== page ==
My landlady sent me home with some photographs of eligible young Khmer women eager for Western husbands to safeguard their welfare — and I have been sorely tempted. A marriage would be arranged only in so far as my matchmaker would contrive an introduction with a girl from a good family whose expectations coincided with mine. And, after learning about my landlady's marriage back in 1977, I have faith in her judgment. The Khmer Rouge arranged for 2,000 random men and women from a cluster of villages to marry en masse in their black pyjamas. Twenty-three years on, my matchmaker and her husband boast six children and three grandchildren — and I have never encountered a family as eager to make sacrifices for each other.
My wife, however, would have to be fully compliant and our marital roles clarified and agreed at the outset: she would mother my children and keep my house, and I would be their guardian — protector and provider. This would provide an infinitely sounder foundation for lasting union than marrying on a whim of love, copulating like teenagers for a few years, spawning a child or two before an acrimonious divorce which pleases the lawyers and alienates the children.
Western feminists can work themselves into a self-righteous fury, but the security ingrained in the inherited and time-proven traditions of Khmer culture is quite beyond their shallow misunderstanding of men's and women's interests. Fortunately, however, there is little compulsion among Cambodian women to follow the 'morally superior' West down its hazardous path into the liberal unknown — and their emancipation from dependence on men is, for the time being at least, neither practical nor desirable.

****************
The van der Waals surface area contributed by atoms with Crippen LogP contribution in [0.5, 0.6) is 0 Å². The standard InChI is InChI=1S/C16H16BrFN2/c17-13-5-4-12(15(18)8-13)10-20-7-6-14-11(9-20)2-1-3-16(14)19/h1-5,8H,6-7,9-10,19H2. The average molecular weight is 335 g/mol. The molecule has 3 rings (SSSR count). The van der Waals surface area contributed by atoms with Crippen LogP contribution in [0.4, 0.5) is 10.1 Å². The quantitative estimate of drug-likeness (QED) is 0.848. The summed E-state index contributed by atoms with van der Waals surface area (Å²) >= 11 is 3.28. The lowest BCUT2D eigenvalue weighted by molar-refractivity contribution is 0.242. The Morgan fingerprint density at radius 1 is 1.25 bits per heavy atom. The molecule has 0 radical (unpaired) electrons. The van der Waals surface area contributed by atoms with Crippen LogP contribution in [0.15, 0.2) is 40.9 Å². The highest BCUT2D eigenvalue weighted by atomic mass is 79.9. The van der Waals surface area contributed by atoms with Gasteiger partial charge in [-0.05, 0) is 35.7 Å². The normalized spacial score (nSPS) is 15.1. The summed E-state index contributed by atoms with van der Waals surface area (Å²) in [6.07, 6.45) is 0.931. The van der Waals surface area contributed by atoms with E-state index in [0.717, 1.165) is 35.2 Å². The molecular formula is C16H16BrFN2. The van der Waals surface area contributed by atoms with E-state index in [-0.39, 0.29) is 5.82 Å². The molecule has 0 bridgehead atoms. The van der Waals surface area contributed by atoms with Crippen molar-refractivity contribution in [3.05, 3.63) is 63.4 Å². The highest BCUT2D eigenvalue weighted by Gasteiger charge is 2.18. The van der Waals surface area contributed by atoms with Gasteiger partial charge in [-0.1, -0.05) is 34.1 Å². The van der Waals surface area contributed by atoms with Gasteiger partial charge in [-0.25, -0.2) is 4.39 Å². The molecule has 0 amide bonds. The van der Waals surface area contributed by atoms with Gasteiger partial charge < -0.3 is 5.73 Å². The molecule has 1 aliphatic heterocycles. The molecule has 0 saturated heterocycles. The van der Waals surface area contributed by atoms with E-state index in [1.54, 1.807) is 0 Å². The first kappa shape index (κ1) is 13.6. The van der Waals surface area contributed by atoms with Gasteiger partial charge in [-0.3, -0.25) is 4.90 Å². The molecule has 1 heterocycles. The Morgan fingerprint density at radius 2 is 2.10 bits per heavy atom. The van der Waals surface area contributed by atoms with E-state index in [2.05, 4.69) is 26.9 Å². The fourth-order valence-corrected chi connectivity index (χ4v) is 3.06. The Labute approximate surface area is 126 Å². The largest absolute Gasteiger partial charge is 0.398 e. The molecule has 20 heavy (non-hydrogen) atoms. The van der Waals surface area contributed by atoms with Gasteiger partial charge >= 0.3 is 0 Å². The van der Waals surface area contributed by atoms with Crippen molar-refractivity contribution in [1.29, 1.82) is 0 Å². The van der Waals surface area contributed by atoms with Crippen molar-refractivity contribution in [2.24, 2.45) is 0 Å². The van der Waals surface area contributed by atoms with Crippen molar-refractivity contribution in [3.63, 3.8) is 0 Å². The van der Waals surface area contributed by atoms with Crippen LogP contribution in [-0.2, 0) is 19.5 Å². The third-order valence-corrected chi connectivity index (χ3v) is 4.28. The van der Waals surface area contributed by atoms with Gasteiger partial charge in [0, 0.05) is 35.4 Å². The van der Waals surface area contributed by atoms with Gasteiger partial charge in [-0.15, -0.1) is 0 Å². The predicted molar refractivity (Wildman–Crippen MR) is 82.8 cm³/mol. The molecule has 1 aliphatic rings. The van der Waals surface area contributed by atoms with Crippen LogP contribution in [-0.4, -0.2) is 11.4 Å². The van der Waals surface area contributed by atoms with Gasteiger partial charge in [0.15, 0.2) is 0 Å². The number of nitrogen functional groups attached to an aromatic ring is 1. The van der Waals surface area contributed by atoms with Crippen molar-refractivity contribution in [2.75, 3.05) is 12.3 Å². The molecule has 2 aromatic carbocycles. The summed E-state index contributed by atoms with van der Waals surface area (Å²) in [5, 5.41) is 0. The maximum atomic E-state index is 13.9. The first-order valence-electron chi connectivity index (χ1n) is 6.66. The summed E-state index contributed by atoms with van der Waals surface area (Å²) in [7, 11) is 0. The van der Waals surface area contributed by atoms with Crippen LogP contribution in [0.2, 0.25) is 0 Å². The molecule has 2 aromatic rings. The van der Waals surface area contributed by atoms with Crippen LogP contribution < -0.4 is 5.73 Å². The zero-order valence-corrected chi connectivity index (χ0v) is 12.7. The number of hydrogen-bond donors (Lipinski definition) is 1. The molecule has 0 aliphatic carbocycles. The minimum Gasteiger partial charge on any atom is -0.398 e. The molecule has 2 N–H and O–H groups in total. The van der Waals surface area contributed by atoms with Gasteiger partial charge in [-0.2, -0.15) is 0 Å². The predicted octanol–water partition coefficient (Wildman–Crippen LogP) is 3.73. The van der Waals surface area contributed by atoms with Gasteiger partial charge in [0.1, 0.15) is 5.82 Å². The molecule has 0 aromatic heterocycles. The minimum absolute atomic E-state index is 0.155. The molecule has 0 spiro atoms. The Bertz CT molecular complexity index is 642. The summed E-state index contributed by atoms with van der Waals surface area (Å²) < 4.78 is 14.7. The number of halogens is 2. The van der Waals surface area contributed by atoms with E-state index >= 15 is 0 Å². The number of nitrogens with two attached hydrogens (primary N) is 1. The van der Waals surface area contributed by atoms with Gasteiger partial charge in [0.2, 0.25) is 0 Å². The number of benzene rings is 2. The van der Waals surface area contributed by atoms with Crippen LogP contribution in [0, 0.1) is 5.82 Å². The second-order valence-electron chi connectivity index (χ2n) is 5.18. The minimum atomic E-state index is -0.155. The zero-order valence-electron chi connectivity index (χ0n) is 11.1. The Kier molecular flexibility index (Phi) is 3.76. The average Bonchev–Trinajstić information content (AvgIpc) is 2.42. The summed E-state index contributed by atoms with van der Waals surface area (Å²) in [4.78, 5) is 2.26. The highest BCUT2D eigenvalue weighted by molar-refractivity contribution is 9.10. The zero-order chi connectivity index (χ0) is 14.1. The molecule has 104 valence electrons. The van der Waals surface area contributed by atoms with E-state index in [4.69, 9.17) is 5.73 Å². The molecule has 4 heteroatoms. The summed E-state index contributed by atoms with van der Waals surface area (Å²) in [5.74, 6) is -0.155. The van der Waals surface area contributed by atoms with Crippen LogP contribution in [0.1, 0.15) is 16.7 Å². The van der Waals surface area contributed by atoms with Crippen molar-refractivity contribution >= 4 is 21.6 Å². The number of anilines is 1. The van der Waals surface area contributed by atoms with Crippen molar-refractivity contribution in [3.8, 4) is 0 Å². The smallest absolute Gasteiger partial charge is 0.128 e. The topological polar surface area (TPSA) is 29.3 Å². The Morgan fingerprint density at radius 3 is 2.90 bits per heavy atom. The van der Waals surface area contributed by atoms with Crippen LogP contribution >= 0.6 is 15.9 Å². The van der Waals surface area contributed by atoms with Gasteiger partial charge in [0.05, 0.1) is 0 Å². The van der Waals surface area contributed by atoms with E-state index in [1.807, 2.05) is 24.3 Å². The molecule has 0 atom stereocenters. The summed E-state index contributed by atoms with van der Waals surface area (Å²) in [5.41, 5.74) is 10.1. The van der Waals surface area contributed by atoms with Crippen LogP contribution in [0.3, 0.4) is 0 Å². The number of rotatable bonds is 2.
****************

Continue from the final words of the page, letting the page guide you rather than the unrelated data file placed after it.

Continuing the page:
Admittedly, my perception of a Cambodian marriage is grossly idealised and deliberately overlooks the harsher realities of life in an impoverished post-genocidal society. The 'trial-by-wedding-ceremony' is especially off-putting. As the first test of a couple's patience, it can last up to three days and involves multiple costumechanges, photo shoots with everyone the bride's family has ever met, unbearable music, suspicious-looking food and a general dearth of champagne, not to mention the oppressive heat and humidity. It represents an ordeal that must be carefully weighed against the conjugal bliss of the wedding night.
Still, I do not propose to forget my landlady's offer. Dreaming of an arranged marriage strikes me as being more realistic than hoping that in the foreseeable future the moral map of Western Europe will be redrawn along more conservative lines.
Tames Wlzitwell is a freelance journalist, and is writing a book about the transformation of Khmer society since 1993.